Now in its 10th season, “The Warriors” returns in 2018 with showrunners scrambling to make an inevitable story still interesting to fans. Here, we give you a behind-the-scenes look into the writers’ room as they prepped for the upcoming season, as well as a treatment and script for their eventual, earth-shattering idea.
Rick heaves a sigh. “It’s no use,” he groans, sitting farther back in his chair and kicking his feet up on the large coffee table in the center of the writers’ room.
Joe, pacing the floor incessantly, clenches his jaw. If this were 20 — or hell, 10 years ago — he’d be stubbing a cigarette out in anger. Instead, he dips into a nearby tub of Starburst and tears one open, popping it in his mouth. Junk food. Nothing in here but junk food. He checks his watch: almost 3:00 in the morning.
Jennifer, sprawled out across one of the sofas, takes her arm away from her weary eyes for a moment. “What if,” she begins, and then stops talking immediately after those two words. Still, the promise of an idea is enough to get Joe to stop pacing for a moment. Gail and Lisa turn away from their blank Final Draft documents and pivot their office chairs toward her. Rick leans forward. Bob raises his eyebrows in anticipation.
Jennifer, suddenly aware all eyes are on her, squints up at the overhead fluorescents. She starts to speak again, the arm that had been covering her eyes now straight up in the air, her tired brain churning. “What. If.” The team’s on pins and needles now, starving for someone to break the story. “What if the team goes to space?”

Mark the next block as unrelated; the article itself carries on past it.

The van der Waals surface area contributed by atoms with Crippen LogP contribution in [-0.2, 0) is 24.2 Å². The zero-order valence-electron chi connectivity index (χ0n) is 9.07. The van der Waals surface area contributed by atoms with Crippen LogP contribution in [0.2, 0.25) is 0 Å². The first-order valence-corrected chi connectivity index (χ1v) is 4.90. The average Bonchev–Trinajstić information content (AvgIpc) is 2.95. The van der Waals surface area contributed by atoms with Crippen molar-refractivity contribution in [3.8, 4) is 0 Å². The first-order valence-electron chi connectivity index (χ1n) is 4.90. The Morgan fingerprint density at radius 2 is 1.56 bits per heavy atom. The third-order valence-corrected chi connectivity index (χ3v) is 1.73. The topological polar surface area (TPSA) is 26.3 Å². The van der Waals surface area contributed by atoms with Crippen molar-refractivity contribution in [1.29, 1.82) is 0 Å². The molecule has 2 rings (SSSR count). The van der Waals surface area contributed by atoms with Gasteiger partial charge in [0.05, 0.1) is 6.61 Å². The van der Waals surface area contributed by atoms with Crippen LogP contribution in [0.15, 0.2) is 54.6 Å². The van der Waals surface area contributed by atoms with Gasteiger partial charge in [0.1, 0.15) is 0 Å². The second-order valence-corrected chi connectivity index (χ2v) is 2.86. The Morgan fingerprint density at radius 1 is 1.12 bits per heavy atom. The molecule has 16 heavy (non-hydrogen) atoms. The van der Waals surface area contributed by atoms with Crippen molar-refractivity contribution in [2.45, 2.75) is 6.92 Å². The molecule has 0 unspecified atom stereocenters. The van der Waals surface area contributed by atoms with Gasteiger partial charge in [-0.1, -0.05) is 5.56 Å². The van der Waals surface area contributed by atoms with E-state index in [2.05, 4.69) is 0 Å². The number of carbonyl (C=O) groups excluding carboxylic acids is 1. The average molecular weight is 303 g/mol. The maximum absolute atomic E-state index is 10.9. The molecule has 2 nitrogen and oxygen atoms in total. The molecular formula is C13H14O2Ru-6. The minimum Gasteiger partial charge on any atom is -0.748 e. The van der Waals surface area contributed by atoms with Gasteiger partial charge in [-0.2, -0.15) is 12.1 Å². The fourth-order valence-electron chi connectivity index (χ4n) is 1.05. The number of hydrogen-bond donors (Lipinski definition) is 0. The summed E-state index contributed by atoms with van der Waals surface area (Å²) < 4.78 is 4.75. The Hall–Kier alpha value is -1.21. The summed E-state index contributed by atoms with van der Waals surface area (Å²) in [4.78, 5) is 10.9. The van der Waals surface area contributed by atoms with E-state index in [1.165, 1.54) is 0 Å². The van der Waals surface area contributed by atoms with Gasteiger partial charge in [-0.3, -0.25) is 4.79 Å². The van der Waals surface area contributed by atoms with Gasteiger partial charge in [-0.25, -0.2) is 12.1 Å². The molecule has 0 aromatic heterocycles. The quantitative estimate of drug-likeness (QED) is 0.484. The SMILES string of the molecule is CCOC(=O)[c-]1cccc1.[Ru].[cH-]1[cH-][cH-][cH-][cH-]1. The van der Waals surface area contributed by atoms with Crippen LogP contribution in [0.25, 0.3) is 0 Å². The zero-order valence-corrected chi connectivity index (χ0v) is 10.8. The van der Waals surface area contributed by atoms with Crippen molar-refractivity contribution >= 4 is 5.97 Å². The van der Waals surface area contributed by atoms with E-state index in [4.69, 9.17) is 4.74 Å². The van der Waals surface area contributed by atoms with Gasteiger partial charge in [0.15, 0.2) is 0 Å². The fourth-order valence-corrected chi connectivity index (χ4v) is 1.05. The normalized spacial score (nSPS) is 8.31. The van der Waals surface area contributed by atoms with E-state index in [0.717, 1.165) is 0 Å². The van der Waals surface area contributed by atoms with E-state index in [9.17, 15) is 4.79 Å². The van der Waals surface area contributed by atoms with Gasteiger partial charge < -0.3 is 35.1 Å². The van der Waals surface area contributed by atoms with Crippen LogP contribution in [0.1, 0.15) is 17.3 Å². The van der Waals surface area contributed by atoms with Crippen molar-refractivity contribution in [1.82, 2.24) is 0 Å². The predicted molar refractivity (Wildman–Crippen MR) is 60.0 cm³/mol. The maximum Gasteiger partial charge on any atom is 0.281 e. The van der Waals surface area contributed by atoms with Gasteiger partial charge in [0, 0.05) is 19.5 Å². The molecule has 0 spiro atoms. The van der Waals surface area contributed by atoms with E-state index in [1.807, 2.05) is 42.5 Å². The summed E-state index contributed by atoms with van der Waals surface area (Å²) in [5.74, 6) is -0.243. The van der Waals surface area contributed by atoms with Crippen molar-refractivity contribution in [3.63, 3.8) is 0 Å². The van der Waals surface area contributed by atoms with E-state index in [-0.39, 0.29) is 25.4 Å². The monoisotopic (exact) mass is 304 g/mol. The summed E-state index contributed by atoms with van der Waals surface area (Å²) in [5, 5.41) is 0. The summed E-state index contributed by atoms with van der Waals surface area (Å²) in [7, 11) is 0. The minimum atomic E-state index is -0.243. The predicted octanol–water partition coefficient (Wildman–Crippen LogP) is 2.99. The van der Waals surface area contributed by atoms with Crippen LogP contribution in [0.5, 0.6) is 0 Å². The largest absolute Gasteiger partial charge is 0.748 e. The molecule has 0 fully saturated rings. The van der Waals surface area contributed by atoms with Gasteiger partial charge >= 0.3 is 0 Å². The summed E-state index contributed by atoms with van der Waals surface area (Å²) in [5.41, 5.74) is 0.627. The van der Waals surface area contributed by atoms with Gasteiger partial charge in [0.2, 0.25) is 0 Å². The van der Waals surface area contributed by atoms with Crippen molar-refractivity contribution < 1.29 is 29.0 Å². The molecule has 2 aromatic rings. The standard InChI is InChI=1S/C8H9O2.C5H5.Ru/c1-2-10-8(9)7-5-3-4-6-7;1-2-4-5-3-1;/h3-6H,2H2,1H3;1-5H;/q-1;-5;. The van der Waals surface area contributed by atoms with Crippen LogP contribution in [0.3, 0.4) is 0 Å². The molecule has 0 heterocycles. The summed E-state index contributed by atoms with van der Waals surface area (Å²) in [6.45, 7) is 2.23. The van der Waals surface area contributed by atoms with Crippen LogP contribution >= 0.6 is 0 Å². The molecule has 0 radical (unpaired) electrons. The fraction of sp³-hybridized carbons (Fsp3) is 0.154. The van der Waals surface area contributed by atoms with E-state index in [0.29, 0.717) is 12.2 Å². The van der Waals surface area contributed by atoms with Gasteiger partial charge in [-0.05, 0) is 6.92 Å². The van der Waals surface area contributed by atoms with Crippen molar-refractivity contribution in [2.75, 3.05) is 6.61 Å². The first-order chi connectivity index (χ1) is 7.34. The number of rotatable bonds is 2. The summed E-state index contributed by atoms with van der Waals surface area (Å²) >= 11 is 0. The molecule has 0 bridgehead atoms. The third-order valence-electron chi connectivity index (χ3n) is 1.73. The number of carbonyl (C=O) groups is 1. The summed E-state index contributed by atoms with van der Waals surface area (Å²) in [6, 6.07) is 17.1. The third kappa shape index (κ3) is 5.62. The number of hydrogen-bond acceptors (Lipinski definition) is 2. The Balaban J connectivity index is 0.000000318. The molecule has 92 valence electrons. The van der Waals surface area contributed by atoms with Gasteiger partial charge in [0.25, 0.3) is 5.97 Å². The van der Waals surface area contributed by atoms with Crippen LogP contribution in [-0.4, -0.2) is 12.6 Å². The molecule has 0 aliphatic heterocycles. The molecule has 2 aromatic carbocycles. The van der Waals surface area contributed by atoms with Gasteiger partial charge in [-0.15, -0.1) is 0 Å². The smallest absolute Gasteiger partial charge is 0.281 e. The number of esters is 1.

The tension hangs there for another few beats, then the room deflates. Gail speaks gently: “Jen, hon … we did that two seasons ago. Remember? ‘The Splash Brothers Shoot the Moon’?”
“Ugh. Right, right. Sorry guys. All-nighter brain.” Jennifer closes her eyes and shakes her head, letting her arm flop across her face once again. Rick leans back once again, fingers laced behind his head. Joe resumes his pacing. Lisa turns back to her MacBook and refreshes the “Jobs” page on LinkedIn.
“Keep hammering away, guys,” Bob grunts as he stands and stretches. His back pops in a manner that’s both good and bad, causing him to wince slightly. “We’ll break this sucker yet.” This will be Bob’s seventh season as head writer for “The Warriors,” but things have never been this bleak before. They’re pretty much tapped out.